Fast Company

Why Google Wave Will Fail

I should note at the top of this post that I have not received an invitation for Google Wave.  I haven't seen the platform in action - other than a few screen shots that various bloggers and media have shared.  I haven't spoken to anyone directly about Google Wave or its functionality yet.  But even without any of that direct, first-hand knowledge of what Google Wave is designed to do, I know it will fail.

Why? Because the expectations that Google has set (or that have been set for them by the public) are way too high.  The promise is that Google Wave will redefine online communications.  It will replace email. It will elevate our ability to connect to eachother, and for the community to have an impact on society - whether its solving serious social issues, fixing journalism, or whatever. I suspect that if I said Google Wave can eliminate nuclear weapons, heal the sick, AND make Jay Leno funny, people would believe me. 

You know what... it can't be that powerful.  When you set expectations that high, there is nowhere to go but down.

Two thoughts:

First, Google Wave can't redefine online communications is because no single tool, or set of tools, has that kind of power.  Technology facilitates communications, it doesn't define it. We define communications.  People do.  We look for information that is relevant, timely and compelling to us and our lives.  We look for experiences that are interesting or valuable for us to be a part of.  We buy (or borrow, or steal) stuff that we value.  But technology -- that just makes it easier to get information, experiences, and stuff.  So while the tools are helpful, and new, robust, powerful sets of tools like those that are promised with Google Wave will certainly impact the way people get and share information with each other, you can't assign the responsibility for changing communications to a set of tools.

Second, Google Wave can't redefine online communications because nothing has that kind of power any more.  Back in the day when access to information was controlled by a few institutions, and the public's options were limited, major shifts were possible.  Today, when everyone has the ability to be their own media company - to create, consume and share information as they see fit, big changes are virtually impossible to come by.  We don't all follow the same information patterns.  We don't demonstrate the same habits.  We don't use the same tools.  And even in the cases where there are millions upon millions of people using the same channel or platform (like Facebook), all those users have different expectations and use the tools in different ways.  Google Wave may attact a lot of interest, and people may choose to use these news tools at the expense of some of the existing ones that are available, but it won't be a massive shift that everyone begins to follow.  There is no way.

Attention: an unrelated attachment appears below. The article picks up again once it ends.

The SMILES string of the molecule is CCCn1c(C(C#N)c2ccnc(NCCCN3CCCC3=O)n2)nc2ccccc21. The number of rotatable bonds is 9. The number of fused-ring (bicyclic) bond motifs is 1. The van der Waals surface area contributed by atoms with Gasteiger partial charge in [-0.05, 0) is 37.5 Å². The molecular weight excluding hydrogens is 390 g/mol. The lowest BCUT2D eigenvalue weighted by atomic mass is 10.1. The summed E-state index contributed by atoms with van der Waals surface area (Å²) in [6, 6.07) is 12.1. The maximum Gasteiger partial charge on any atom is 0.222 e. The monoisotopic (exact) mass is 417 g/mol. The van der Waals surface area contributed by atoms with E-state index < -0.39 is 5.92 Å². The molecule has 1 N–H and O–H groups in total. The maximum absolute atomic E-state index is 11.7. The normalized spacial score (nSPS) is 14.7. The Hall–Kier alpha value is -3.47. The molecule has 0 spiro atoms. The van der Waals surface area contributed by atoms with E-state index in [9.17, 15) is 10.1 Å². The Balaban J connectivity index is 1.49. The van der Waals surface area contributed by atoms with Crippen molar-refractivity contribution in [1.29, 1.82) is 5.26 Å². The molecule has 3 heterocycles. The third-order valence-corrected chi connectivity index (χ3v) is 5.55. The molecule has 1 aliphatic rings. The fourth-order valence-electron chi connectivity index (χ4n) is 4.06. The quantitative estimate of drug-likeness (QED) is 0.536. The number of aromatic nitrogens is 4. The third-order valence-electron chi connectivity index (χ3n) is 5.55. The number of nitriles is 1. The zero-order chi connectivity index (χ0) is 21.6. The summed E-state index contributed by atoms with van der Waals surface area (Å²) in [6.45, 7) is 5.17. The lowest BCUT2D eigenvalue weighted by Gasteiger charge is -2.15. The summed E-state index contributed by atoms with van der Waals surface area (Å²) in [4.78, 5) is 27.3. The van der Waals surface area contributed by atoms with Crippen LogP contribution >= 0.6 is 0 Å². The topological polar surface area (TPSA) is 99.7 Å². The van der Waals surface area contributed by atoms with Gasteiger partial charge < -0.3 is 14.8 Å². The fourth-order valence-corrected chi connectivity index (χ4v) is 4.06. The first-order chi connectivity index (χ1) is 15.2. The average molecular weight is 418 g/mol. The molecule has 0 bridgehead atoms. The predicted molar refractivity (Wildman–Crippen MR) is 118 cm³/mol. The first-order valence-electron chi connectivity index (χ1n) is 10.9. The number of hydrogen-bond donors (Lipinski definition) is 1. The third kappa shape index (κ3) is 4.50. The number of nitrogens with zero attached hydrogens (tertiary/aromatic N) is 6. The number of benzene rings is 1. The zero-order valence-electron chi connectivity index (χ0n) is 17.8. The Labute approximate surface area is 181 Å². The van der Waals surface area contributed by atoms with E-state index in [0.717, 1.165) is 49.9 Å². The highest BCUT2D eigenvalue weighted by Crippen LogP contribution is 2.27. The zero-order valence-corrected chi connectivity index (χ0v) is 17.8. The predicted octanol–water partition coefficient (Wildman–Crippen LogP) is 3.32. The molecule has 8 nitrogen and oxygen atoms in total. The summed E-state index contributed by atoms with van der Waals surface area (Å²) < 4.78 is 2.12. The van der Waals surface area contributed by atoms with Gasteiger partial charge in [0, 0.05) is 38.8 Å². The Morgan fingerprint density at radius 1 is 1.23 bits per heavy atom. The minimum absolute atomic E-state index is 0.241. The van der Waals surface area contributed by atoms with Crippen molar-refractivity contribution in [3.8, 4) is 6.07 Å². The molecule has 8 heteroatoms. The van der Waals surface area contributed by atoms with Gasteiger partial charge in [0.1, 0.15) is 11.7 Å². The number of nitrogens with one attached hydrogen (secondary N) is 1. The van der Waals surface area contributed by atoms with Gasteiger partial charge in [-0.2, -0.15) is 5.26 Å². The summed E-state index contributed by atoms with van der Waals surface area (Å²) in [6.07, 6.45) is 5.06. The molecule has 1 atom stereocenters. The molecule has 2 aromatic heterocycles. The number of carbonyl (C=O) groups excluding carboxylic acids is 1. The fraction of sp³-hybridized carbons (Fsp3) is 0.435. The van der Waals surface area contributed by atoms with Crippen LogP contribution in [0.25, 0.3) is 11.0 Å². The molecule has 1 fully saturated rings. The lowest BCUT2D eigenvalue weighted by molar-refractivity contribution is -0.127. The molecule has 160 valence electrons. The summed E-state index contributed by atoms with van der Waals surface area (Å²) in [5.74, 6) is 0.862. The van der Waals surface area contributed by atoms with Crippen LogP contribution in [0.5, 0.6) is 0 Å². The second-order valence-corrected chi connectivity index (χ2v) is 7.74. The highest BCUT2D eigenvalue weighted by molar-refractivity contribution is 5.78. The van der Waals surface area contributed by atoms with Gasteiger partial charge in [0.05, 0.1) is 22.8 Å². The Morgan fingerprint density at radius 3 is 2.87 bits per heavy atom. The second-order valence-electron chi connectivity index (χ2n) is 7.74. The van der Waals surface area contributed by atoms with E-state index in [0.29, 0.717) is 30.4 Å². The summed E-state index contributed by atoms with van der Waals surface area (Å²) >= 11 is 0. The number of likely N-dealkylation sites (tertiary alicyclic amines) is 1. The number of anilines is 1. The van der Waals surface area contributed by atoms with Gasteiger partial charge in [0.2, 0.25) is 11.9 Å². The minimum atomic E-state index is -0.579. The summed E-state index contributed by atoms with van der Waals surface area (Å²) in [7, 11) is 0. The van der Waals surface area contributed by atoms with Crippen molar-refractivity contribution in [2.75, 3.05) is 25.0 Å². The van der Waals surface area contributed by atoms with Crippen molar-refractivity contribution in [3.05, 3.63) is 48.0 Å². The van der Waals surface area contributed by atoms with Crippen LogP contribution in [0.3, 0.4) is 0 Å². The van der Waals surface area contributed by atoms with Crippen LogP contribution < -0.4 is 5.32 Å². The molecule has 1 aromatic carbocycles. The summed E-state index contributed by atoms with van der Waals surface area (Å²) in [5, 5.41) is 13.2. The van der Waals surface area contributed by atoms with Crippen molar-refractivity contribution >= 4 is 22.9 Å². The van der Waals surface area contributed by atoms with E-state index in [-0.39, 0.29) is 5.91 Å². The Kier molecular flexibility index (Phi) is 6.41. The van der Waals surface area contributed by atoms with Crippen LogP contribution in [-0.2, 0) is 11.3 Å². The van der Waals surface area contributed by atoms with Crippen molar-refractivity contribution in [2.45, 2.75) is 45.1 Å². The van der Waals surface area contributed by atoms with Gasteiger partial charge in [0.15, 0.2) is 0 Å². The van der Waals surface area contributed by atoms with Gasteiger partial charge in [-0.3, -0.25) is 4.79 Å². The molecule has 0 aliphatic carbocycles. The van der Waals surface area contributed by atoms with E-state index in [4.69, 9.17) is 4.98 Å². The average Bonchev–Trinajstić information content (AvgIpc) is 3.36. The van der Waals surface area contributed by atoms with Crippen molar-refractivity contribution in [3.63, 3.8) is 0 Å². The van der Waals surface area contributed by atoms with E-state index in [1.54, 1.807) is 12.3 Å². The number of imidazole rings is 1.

The world is changing, quickly and dramatically.  Technology and the internet play a big role in that.  But the technology is not what drives change in our society.  And Google Wave, at the end of the day, is just another set of tools.  It will be exciting and valuable, I am sure, but we should (and they should) lower our expectations a bit about what it will do in our society.

 

 

 

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1 Comments

  • Chris Simpson

    Hello. Sadly your lack of exposure or knowledge of Wave that you open this post with has resulted in a massive misunderstanding of what part of Wave is seen as an evolutionary leap and is expected to take over e-mail. The client, which is obviously what you've seen screenshots of, is the least important thing about it. It's the underlying technology, it's use of XMPP, that is the truly remarkable thing about it.

    It's not just another Facebook or Twitter, and cannot be compared to as such. It's laying the foundations for a new standard in online communication technology and does have a real chance of changing the face of the internet, regardless of whether the wave client you see in the screenshots will be a part of that future or not... Read this for more information as I think this guy has hit the nail on the head: http://jasonkolb.com/weblog/20...